Something good happened to Na'im Saadi: Last Thursday he succeeded in visiting his parents and his brother in Jenin, in the northern West Bank. Saadi, who is the sales manager of the Al-Qasbi Theater in Ramallah, hadn't been home for months, and his face lit up with happiness as he set out for the drive.
Like him, thousands of Palestinians couldn't believe their eyes last Thursday. The soldiers at the Qalandiyah roadblock near Jerusalem, which cuts off Ramallah, the Palestinians' cultural and economic capital, from the rest of the West Bank, had vanished. Ramallah was crowded with people that day in a way it hadn't been for a very long time, and there was talk of newly uplifted spirits.
At the same time, everyone knows that this happiness will be a short-lived affair and that immediately after the United States emissary General Anthony Zinni leaves the region, the first excuse will be enough to bring back the soldiers from the Paratroop Brigade and the Border Police. In fact, on Thursday, too, they observed the doings at the roadblock from atop the earth rampart above the barrier. And when they resume their duties, they will once more deprive the young and the old, the women and children, of any semblance of normal life.
The soldiers will go back to their positions between the mounds of refuse and the dunghill at the largest of the West Bank roadblocks - a barrier that does not prevent Palestinians from entering Israel, but only blocks them from traveling from one Palestinian locale to another - and they will be the ones who decide who may and who may not visit his aunt, attend classes at the university, open his shop or get to the doctor.
The roadblock that has become the symbol of the abuse of the Palestinian population in the current intifada, the roadblock that is always crowded with masses of humiliated, irritated people, in vehicles or on foot, will resume its harsh routine. The scenes of the ill in wheel chairs and of the elderly on crutches fighting their way through the mud or waiting in the endless line, imploring the soldiers to let them through from one part of their country to another, will return in all their cruelty.
Now, however, the IDF (Israel Defense Forces), which always moves ahead with the times, is building a mega-roadblock at Qalandiyah, with clearly marked lanes and a terminal building. Across from the decaying and empty international airport of Jerusalem, another border station will be established, which will split the West Bank permanently.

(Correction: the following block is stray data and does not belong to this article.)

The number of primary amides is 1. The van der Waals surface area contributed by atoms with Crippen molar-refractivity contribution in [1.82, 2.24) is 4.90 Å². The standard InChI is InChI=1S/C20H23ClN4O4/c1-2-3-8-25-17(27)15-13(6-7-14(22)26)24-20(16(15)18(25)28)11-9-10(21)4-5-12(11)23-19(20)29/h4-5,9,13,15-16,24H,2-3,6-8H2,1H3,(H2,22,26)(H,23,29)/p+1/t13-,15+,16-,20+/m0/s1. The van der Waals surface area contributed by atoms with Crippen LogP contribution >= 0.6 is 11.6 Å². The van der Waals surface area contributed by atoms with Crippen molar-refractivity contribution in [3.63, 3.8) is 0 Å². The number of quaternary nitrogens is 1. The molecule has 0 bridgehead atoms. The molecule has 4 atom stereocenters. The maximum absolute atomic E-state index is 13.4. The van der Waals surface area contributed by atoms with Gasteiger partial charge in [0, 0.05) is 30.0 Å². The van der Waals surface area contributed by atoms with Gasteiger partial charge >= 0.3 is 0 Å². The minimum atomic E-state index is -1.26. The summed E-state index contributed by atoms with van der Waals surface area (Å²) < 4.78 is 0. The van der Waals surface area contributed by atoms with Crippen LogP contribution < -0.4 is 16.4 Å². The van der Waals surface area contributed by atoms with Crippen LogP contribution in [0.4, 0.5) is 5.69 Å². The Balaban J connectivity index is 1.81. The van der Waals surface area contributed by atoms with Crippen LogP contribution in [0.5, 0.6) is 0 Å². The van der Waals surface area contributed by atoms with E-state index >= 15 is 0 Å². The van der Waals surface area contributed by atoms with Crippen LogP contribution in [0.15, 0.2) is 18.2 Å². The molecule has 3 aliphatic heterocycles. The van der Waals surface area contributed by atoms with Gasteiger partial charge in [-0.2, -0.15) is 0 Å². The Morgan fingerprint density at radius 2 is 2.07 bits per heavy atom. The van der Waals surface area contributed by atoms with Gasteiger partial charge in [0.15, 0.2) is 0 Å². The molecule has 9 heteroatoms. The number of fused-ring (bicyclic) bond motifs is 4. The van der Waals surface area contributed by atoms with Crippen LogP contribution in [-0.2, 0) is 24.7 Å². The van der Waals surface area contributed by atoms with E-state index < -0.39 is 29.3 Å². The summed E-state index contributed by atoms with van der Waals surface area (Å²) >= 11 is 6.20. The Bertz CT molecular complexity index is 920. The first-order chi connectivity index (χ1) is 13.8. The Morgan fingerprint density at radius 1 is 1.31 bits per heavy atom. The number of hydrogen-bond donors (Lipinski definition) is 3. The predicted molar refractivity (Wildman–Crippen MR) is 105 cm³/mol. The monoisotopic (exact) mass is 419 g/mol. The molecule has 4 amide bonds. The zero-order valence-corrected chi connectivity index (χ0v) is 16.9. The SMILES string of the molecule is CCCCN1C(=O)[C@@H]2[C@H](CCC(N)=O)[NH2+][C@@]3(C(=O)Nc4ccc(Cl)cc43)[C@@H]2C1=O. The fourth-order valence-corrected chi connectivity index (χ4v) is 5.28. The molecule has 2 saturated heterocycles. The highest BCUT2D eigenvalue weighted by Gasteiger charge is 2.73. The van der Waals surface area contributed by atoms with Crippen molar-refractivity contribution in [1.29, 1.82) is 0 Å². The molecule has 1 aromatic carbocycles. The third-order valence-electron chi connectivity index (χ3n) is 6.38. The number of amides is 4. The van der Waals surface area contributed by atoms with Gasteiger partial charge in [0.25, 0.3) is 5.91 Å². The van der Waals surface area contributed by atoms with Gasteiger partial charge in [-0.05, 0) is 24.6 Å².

The IDF takes great pride in its new project. The head of Central Command, Major General Yitzhak Eitan, said a few days ago that this will be an "enlightened roadblock." He also drew a comparison between the new barrier, which is now under construction, and another roadblock he considers "enlightened," the one at Erez, on the border between Israel and the Gaza Strip.
It's difficult to believe that after more than 34 years of occupation the IDF's word laundry is still operating the same way it did at the beginning, and that a general in the Israeli army can still believe in all seriousness that people out there will still accept the oxymoron of "enlightened roadblock." Years after the debate over whether there could be such a thing as an "enlightened occupation" was settled, along comes General Eitan and tries to breathe life into this old self-deception by means of another impossible combination of words. He should be told that just as there is not and cannot be such a thing as an "enlightened road," so there cannot be an "enlightened roadblock" in the territories under occupation.
There is absolutely no connection between enlightenment and the methods that are intended to embitter the lives of the local residents and deprive them of their basic right to freedom of movement. Boasting about enlightenment in connection with roadblocks that are manned by soldiers of an occupying army may be enough to convince officers in the IDF, but no fence of separation or terminal building will make the Qalandiyah roadblock, or any other roadblock, "enlightened."
The invocation of the Erez crossing point model as the apogee of an enlightened barrier is also outrageous. That deserted station, which hardly anyone is now allowed to approach, with its many lanes and its handsome terminal building and the soldiers who examine merchandise wearing white surgical gloves, is today the cruelest of all barriers: More than a million Palestinians are locked in behind it, with no exit.
Unfortunately, more than linguistic chicanery is involved here. Underlying the plan to build a permanent roadblock at Qalandiyah is another attempt to bureaucratize and banalize the occupation.
The inhuman decision to deprive people of freedom of movement will become a permanent fact, exquisitely organized, with neatly marked lanes and state-of-the-art terminals, until the point will be reached where it's not clear what's worse: the barrier of dirt and refuse that seals off the village, or the enlightened barrier, so well equipped and sophisticated, that blocks half of the West Bank. Pregnant women and aged men will have to find ways around both barriers on foot, in the mud, in the cold and the rain, and in any event it will be difficult to ever efface the disgrace of either one of them.
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